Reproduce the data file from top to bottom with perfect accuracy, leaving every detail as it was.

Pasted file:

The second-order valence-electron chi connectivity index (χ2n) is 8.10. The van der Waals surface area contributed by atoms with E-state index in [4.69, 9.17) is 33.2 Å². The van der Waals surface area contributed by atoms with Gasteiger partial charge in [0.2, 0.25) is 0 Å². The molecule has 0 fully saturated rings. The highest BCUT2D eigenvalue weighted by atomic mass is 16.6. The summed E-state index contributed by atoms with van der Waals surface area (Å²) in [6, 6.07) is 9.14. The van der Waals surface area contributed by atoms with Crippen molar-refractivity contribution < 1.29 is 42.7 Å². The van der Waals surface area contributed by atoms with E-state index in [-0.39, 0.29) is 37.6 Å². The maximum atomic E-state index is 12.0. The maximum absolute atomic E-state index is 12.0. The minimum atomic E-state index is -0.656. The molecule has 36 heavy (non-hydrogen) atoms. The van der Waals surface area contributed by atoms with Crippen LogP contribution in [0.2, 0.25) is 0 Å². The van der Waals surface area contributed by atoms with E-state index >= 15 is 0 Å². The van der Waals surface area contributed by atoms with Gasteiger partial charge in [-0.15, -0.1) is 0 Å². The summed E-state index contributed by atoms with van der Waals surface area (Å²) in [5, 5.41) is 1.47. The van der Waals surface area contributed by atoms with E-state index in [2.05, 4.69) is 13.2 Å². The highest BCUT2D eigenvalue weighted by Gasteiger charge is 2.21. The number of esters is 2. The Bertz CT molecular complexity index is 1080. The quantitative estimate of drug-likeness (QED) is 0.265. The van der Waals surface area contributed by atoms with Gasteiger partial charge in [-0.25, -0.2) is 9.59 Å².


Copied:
The second-order valence-electron chi connectivity index (χ2n) is 8.10. The van der Waals surface area contributed by atoms with E-state index in [4.69, 9.17) is 33.2 Å². The van der Waals surface area contributed by atoms with Gasteiger partial charge in [0.2, 0.25) is 0 Å². The molecule has 0 fully saturated rings. The highest BCUT2D eigenvalue weighted by atomic mass is 16.6. The summed E-state index contributed by atoms with van der Waals surface area (Å²) in [6, 6.07) is 9.14. The van der Waals surface area contributed by atoms with Crippen molar-refractivity contribution < 1.29 is 42.7 Å². The van der Waals surface area contributed by atoms with E-state index in [-0.39, 0.29) is 37.6 Å². The maximum atomic E-state index is 12.0. The maximum absolute atomic E-state index is 12.0. The minimum atomic E-state index is -0.656. The molecule has 36 heavy (non-hydrogen) atoms. The van der Waals surface area contributed by atoms with Crippen LogP contribution in [0.2, 0.25) is 0 Å². The van der Waals surface area contributed by atoms with E-state index >= 15 is 0 Å². The van der Waals surface area contributed by atoms with Gasteiger partial charge in [-0.15, -0.1) is 0 Å². The summed E-state index contributed by atoms with van der Waals surface area (Å²) in [5, 5.41) is 1.47. The van der Waals surface area contributed by atoms with E-state index in [2.05, 4.69) is 13.2 Å². The highest BCUT2D eigenvalue weighted by Gasteiger charge is 2.21. The number of esters is 2. The Bertz CT molecular complexity index is 1080. The quantitative estimate of drug-likeness (QED) is 0.265. The van der Waals surface area contributed by atoms with Gasteiger partial charge in [-0.25, -0.2) is 9.59 Å².